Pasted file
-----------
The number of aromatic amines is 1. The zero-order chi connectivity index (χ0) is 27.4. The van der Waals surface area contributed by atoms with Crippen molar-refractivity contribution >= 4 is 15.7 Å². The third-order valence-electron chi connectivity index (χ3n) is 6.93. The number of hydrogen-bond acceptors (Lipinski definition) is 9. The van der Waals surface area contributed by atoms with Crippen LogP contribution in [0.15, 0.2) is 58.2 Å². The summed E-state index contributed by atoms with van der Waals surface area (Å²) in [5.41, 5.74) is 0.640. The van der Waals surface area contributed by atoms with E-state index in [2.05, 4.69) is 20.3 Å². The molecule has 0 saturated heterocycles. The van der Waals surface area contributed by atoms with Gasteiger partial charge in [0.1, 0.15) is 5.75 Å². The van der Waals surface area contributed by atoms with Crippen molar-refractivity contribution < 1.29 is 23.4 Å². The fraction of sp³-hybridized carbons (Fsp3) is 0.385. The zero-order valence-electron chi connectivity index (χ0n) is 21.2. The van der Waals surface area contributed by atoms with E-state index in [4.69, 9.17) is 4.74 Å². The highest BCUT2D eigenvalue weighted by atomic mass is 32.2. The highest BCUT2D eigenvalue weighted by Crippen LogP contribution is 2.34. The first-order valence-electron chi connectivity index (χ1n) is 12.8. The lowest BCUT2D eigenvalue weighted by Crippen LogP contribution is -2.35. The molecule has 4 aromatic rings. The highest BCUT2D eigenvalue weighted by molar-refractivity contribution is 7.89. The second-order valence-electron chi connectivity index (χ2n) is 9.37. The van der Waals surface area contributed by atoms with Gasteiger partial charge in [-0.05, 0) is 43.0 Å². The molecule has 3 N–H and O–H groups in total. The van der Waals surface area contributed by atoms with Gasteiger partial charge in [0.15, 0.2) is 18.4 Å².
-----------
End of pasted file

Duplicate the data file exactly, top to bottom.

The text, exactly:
The number of aromatic amines is 1. The zero-order chi connectivity index (χ0) is 27.4. The van der Waals surface area contributed by atoms with Crippen molar-refractivity contribution >= 4 is 15.7 Å². The third-order valence-electron chi connectivity index (χ3n) is 6.93. The number of hydrogen-bond acceptors (Lipinski definition) is 9. The van der Waals surface area contributed by atoms with Crippen LogP contribution in [0.15, 0.2) is 58.2 Å². The summed E-state index contributed by atoms with van der Waals surface area (Å²) in [5.41, 5.74) is 0.640. The van der Waals surface area contributed by atoms with E-state index in [2.05, 4.69) is 20.3 Å². The molecule has 0 saturated heterocycles. The van der Waals surface area contributed by atoms with Gasteiger partial charge in [0.1, 0.15) is 5.75 Å². The van der Waals surface area contributed by atoms with Crippen molar-refractivity contribution < 1.29 is 23.4 Å². The fraction of sp³-hybridized carbons (Fsp3) is 0.385. The zero-order valence-electron chi connectivity index (χ0n) is 21.2. The van der Waals surface area contributed by atoms with E-state index in [4.69, 9.17) is 4.74 Å². The highest BCUT2D eigenvalue weighted by atomic mass is 32.2. The highest BCUT2D eigenvalue weighted by Crippen LogP contribution is 2.34. The first-order valence-electron chi connectivity index (χ1n) is 12.8. The lowest BCUT2D eigenvalue weighted by Crippen LogP contribution is -2.35. The molecule has 4 aromatic rings. The highest BCUT2D eigenvalue weighted by molar-refractivity contribution is 7.89. The second-order valence-electron chi connectivity index (χ2n) is 9.37. The van der Waals surface area contributed by atoms with Gasteiger partial charge in [-0.05, 0) is 43.0 Å². The molecule has 3 N–H and O–H groups in total. The van der Waals surface area contributed by atoms with Gasteiger partial charge in [0.15, 0.2) is 18.4 Å².